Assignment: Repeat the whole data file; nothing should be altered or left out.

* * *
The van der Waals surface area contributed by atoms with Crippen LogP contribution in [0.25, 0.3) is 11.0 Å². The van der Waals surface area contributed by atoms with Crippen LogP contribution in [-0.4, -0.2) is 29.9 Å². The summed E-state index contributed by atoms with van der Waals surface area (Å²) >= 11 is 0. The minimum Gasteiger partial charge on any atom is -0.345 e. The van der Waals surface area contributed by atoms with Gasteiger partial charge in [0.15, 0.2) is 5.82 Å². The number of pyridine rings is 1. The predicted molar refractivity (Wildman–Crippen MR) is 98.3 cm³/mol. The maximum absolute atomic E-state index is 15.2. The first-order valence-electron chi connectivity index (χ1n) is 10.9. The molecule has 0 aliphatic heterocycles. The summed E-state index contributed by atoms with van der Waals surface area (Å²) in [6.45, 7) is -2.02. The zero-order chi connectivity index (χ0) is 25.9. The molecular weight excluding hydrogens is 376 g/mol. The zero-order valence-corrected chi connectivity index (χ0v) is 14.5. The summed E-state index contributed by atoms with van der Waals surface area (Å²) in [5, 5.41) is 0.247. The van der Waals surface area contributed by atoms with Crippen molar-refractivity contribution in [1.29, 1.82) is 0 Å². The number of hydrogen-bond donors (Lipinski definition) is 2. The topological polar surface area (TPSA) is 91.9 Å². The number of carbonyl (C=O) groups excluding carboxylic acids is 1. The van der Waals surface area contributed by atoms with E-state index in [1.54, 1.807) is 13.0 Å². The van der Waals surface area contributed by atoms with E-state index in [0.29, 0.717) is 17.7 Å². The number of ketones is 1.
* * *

The van der Waals surface area contributed by atoms with Crippen LogP contribution in [0.25, 0.3) is 11.0 Å². The van der Waals surface area contributed by atoms with Crippen LogP contribution in [-0.4, -0.2) is 29.9 Å². The summed E-state index contributed by atoms with van der Waals surface area (Å²) >= 11 is 0. The minimum Gasteiger partial charge on any atom is -0.345 e. The van der Waals surface area contributed by atoms with Gasteiger partial charge in [0.15, 0.2) is 5.82 Å². The number of pyridine rings is 1. The predicted molar refractivity (Wildman–Crippen MR) is 98.3 cm³/mol. The maximum absolute atomic E-state index is 15.2. The first-order valence-electron chi connectivity index (χ1n) is 10.9. The molecule has 0 aliphatic heterocycles. The summed E-state index contributed by atoms with van der Waals surface area (Å²) in [6.45, 7) is -2.02. The zero-order chi connectivity index (χ0) is 25.9. The molecular weight excluding hydrogens is 376 g/mol. The zero-order valence-corrected chi connectivity index (χ0v) is 14.5. The summed E-state index contributed by atoms with van der Waals surface area (Å²) in [5, 5.41) is 0.247. The van der Waals surface area contributed by atoms with Crippen molar-refractivity contribution in [1.29, 1.82) is 0 Å². The number of hydrogen-bond donors (Lipinski definition) is 2. The topological polar surface area (TPSA) is 91.9 Å². The number of carbonyl (C=O) groups excluding carboxylic acids is 1. The van der Waals surface area contributed by atoms with E-state index in [1.54, 1.807) is 13.0 Å². The van der Waals surface area contributed by atoms with E-state index in [0.29, 0.717) is 17.7 Å². The number of ketones is 1.